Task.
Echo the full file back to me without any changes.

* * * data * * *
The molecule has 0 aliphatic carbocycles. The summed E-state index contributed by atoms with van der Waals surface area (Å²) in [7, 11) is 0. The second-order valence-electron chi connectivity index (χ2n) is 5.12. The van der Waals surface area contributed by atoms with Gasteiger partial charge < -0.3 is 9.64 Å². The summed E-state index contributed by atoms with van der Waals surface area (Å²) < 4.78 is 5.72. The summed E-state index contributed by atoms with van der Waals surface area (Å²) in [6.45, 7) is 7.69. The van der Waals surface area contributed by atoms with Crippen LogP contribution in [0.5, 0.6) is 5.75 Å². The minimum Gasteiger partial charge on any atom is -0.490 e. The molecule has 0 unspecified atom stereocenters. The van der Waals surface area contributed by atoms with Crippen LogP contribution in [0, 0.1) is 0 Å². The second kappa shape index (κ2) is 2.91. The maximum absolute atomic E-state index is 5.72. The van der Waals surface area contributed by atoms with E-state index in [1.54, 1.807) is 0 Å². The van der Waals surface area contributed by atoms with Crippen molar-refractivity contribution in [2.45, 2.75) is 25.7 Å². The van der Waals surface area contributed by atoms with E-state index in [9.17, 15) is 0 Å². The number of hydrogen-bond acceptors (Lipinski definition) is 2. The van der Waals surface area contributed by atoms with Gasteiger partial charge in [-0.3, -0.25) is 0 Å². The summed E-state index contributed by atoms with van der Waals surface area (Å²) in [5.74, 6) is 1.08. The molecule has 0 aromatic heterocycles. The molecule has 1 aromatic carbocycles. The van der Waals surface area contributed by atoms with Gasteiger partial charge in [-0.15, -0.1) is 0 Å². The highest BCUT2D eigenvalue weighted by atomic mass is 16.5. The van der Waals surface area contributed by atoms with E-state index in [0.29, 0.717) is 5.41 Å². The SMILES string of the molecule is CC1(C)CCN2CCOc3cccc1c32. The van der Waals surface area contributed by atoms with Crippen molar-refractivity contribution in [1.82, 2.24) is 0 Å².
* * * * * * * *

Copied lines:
The molecule has 0 aliphatic carbocycles. The summed E-state index contributed by atoms with van der Waals surface area (Å²) in [7, 11) is 0. The second-order valence-electron chi connectivity index (χ2n) is 5.12. The van der Waals surface area contributed by atoms with Gasteiger partial charge < -0.3 is 9.64 Å². The summed E-state index contributed by atoms with van der Waals surface area (Å²) < 4.78 is 5.72. The summed E-state index contributed by atoms with van der Waals surface area (Å²) in [6.45, 7) is 7.69. The van der Waals surface area contributed by atoms with Crippen LogP contribution in [0.5, 0.6) is 5.75 Å². The minimum Gasteiger partial charge on any atom is -0.490 e. The molecule has 0 unspecified atom stereocenters. The van der Waals surface area contributed by atoms with Crippen LogP contribution in [0, 0.1) is 0 Å². The second kappa shape index (κ2) is 2.91. The maximum absolute atomic E-state index is 5.72. The van der Waals surface area contributed by atoms with E-state index in [1.54, 1.807) is 0 Å². The van der Waals surface area contributed by atoms with Crippen molar-refractivity contribution in [2.45, 2.75) is 25.7 Å². The van der Waals surface area contributed by atoms with E-state index in [9.17, 15) is 0 Å². The number of hydrogen-bond acceptors (Lipinski definition) is 2. The van der Waals surface area contributed by atoms with Gasteiger partial charge in [-0.3, -0.25) is 0 Å². The summed E-state index contributed by atoms with van der Waals surface area (Å²) in [5.74, 6) is 1.08. The molecule has 0 aromatic heterocycles. The molecule has 1 aromatic carbocycles. The van der Waals surface area contributed by atoms with Gasteiger partial charge in [-0.15, -0.1) is 0 Å². The highest BCUT2D eigenvalue weighted by atomic mass is 16.5. The van der Waals surface area contributed by atoms with E-state index in [0.29, 0.717) is 5.41 Å². The SMILES string of the molecule is CC1(C)CCN2CCOc3cccc1c32. The van der Waals surface area contributed by atoms with Crippen molar-refractivity contribution in [1.82, 2.24) is 0 Å².